Enteropathic arthritis, a condition related to inflammatory bowel disease. People with ankylosing spondylitis are also more likely to develop related conditions such as colitis or Crohn’s disease.
Reactive arthritis – or Reiter’s syndrome – a form of arthritis triggered by an infection.
Enthesitis-related arthritis, which affects children and teenagers (the entheses are where tendons and ligaments attach to bone).
Meanwhile, some people with ankylosing spondylitis also develop inflammation of the eye – a condition called uveitis or iritis – which can cause permanent damage to your vision if left untreated (get medical help within 24 - 48 hours). Those with ankylosing spondylitis may also have an increased risk of medical conditions such as osteoporosis, psoriasis, lung fibrosis, cardiovascular disease, heart valve problems, chest infections, spinal fractures and kidney problems.
Treatments for ankylosing spondylitis
Ankylosing spondylitis cannot be cured, but medical treatments can help ease the pain and stiffness, and even stop or delay the condition’s progression.
If your symptoms are mild between flare-ups, all you may need are simple over-the-counter painkillers such as paracetamol or the over-the-counter anti-inflammatory painkiller ibuprofen. Prescription anti-inflammatory drugs (non-steroidal anti-inflammatory drugs or NSAIDs) are also used to treat flare-ups of ankylosing spondylitis pain, including naproxen, diclofenac and etoricoxib. Stronger painkillers containing codeine may also be recommended, including co-codamol (a combination of paracetamol and codeine).
If you have ankylosing spondylitis it’s likely you’ll be referred to a physiotherapist who can advise you about exercises that may help. You may practise your exercises with a group of people or by yourself. Physiotherapy may also include massage to improve your mobility and relieve pain, as well as hydrotherapy to help relax your muscles.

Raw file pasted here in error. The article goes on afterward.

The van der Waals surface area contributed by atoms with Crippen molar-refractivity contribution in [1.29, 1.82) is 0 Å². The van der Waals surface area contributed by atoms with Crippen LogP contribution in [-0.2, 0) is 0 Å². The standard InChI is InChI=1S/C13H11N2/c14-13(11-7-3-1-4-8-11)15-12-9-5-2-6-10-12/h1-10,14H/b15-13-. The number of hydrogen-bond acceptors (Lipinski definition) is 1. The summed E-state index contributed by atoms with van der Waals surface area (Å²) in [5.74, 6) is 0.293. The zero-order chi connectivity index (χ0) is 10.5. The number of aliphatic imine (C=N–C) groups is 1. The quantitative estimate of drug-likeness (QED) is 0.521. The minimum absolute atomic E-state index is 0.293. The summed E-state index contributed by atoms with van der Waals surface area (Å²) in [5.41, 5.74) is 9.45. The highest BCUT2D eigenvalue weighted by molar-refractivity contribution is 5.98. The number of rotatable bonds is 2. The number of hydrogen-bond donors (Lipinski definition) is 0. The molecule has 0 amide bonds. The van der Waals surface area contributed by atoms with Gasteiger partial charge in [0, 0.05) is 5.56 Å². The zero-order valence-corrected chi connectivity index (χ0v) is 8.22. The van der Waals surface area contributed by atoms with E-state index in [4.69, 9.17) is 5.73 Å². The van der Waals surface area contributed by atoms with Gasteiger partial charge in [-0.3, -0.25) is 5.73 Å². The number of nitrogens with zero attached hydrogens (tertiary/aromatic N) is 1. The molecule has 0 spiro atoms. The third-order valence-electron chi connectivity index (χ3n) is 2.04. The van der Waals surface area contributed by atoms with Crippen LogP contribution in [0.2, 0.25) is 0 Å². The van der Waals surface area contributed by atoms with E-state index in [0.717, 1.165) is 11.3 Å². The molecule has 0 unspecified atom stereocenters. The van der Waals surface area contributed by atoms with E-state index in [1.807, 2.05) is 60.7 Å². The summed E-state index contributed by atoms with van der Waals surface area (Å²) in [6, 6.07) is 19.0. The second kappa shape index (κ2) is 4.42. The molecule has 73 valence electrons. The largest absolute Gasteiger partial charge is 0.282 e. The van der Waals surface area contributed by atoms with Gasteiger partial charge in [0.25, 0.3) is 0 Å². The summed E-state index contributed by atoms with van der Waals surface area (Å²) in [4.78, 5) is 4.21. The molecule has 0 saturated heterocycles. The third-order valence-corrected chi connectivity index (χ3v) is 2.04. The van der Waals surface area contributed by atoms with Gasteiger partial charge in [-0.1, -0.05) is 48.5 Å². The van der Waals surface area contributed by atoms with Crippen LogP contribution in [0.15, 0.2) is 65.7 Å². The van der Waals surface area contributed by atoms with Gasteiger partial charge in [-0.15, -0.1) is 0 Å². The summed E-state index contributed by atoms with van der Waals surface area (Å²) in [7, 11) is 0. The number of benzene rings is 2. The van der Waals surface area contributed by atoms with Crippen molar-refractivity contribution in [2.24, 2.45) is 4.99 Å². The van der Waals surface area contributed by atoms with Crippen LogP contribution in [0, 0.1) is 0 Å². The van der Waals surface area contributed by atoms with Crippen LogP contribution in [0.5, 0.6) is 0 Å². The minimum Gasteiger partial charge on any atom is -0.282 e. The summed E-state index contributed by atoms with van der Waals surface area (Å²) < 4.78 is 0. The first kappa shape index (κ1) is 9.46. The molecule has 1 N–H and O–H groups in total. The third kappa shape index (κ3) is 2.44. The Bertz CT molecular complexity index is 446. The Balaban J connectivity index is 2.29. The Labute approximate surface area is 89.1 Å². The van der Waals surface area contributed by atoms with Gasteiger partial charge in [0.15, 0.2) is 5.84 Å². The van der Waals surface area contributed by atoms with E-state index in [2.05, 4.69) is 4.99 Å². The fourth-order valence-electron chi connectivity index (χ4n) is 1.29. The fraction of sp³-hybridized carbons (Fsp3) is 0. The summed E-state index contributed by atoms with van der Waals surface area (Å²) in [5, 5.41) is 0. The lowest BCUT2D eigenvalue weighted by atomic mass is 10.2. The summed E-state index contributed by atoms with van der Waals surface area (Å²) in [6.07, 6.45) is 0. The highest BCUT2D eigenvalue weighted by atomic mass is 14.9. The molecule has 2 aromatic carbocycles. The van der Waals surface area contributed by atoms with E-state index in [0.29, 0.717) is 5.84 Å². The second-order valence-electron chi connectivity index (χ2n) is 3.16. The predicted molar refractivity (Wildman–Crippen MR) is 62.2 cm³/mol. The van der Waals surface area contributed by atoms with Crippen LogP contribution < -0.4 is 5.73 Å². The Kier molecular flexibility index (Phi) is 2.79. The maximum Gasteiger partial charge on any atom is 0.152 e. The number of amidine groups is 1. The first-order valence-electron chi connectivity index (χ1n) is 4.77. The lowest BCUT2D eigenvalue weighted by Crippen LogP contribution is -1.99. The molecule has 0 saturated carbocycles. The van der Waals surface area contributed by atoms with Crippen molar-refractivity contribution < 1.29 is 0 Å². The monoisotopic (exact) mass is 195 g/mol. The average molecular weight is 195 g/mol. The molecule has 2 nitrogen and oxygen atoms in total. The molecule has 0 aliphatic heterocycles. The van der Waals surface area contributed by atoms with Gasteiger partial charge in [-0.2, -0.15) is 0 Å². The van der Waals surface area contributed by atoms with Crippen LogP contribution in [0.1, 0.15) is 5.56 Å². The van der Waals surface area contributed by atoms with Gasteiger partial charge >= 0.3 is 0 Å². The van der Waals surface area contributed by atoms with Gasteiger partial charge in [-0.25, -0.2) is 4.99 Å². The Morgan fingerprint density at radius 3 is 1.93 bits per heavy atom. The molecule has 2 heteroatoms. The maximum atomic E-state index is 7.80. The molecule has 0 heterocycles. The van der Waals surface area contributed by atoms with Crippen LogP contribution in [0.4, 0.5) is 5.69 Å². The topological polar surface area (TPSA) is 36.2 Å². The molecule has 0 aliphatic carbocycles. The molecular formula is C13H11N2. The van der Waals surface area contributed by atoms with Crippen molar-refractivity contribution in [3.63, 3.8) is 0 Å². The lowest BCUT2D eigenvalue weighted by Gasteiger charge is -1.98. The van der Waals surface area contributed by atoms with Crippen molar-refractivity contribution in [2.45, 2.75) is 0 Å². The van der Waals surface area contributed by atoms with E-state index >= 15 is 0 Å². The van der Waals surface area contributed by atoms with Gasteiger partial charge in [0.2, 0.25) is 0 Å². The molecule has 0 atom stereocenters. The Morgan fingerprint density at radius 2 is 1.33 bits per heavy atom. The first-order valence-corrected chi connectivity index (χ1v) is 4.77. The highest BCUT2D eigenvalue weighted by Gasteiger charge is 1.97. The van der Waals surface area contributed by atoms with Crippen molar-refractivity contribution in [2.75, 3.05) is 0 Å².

Also known as anti-TNF drugs, these are newer treatments that block the effects of a chemical produced by cells when tissue is inflamed called tumour necrosis factor. According to Arthritis Research UK, these can be very effective for ankylosing spondylitis. Given as an injection under the skin, these drugs aren’t suitable for everyone, however, and are only usually used where symptoms aren’t being controlled with painkillers and physiotherapy.
Injecting steroid medication into an affected joint or muscle can sometimes help treat flare-ups of ankylosing spondylitis symptoms. According to the NHS, specialists are advised to give a steroid injection up to three times in one year, with at least three months between injections in the same joint. Some people may also need to take a course of steroid tablets, or use steroid eye drops in the case of inflammation of the eye.
Disease-modifying anti-rheumatic drugs such as methotrexate and sulfasalazine are more commonly used to treat some other types of arthritis, but are sometimes also used to treat ankylosing spondylitis where there is pain and inflammation in parts of the body such as the arms or legs, rather than the spine.
If you have severe ankylosing spondylitis you may be advised to have surgery, such as a joint replacement operation or – in rare cases – corrective surgery to straighten the spine.
Lifestyle help for ankylosing spondylitis
Most people with ankylosing spondylitis find their symptoms are controlled with medication and physiotherapy. There are also other things you can do on a daily basis that may help:
Exercise doesn’t just keep you fit, it can also help you maintain flexibility in your joints and muscles – which can help with even the simplest everyday activities. Indeed, most people with ankylosing spondylitis are advised to do some exercise every day – though they should take it easy if they’re having a flare-up.